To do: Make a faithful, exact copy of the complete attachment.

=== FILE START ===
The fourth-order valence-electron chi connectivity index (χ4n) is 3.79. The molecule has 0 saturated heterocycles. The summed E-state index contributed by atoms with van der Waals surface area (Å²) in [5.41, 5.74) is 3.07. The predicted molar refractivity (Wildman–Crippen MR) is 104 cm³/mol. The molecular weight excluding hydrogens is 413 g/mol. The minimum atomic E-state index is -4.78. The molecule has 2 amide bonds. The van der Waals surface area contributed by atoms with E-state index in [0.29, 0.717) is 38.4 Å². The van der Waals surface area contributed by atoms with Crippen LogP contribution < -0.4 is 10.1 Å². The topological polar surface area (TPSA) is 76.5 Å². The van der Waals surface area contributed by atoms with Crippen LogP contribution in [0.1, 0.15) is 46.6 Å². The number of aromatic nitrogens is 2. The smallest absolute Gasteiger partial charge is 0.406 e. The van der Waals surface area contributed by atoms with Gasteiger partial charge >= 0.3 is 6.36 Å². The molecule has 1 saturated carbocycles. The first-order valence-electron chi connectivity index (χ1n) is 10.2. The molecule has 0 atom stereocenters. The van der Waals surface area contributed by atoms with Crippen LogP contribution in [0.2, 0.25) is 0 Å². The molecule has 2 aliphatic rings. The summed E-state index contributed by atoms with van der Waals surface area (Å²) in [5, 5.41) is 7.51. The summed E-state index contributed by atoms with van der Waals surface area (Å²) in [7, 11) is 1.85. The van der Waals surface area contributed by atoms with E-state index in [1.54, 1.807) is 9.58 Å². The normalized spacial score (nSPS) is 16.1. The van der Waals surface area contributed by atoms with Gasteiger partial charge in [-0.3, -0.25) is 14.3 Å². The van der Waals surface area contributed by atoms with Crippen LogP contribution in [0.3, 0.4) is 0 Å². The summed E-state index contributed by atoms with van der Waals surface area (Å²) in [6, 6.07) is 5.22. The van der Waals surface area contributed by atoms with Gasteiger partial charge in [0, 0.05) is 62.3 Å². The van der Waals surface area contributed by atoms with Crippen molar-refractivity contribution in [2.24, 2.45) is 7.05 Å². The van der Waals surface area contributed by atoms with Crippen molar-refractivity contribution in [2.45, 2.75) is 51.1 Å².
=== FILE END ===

The fourth-order valence-electron chi connectivity index (χ4n) is 3.79. The molecule has 0 saturated heterocycles. The summed E-state index contributed by atoms with van der Waals surface area (Å²) in [5.41, 5.74) is 3.07. The predicted molar refractivity (Wildman–Crippen MR) is 104 cm³/mol. The molecular weight excluding hydrogens is 413 g/mol. The minimum atomic E-state index is -4.78. The molecule has 2 amide bonds. The van der Waals surface area contributed by atoms with E-state index in [0.29, 0.717) is 38.4 Å². The van der Waals surface area contributed by atoms with Crippen LogP contribution < -0.4 is 10.1 Å². The topological polar surface area (TPSA) is 76.5 Å². The van der Waals surface area contributed by atoms with Crippen LogP contribution in [0.1, 0.15) is 46.6 Å². The number of aromatic nitrogens is 2. The smallest absolute Gasteiger partial charge is 0.406 e. The van der Waals surface area contributed by atoms with Gasteiger partial charge >= 0.3 is 6.36 Å². The molecule has 1 saturated carbocycles. The first-order valence-electron chi connectivity index (χ1n) is 10.2. The molecule has 0 atom stereocenters. The van der Waals surface area contributed by atoms with Crippen LogP contribution in [0.2, 0.25) is 0 Å². The molecule has 2 aliphatic rings. The summed E-state index contributed by atoms with van der Waals surface area (Å²) in [5, 5.41) is 7.51. The summed E-state index contributed by atoms with van der Waals surface area (Å²) in [7, 11) is 1.85. The van der Waals surface area contributed by atoms with E-state index in [1.54, 1.807) is 9.58 Å². The normalized spacial score (nSPS) is 16.1. The van der Waals surface area contributed by atoms with Gasteiger partial charge in [-0.3, -0.25) is 14.3 Å². The van der Waals surface area contributed by atoms with Crippen LogP contribution in [0.3, 0.4) is 0 Å². The summed E-state index contributed by atoms with van der Waals surface area (Å²) in [6, 6.07) is 5.22. The van der Waals surface area contributed by atoms with Gasteiger partial charge in [0, 0.05) is 62.3 Å². The van der Waals surface area contributed by atoms with Crippen molar-refractivity contribution in [2.24, 2.45) is 7.05 Å². The van der Waals surface area contributed by atoms with Crippen molar-refractivity contribution in [2.45, 2.75) is 51.1 Å².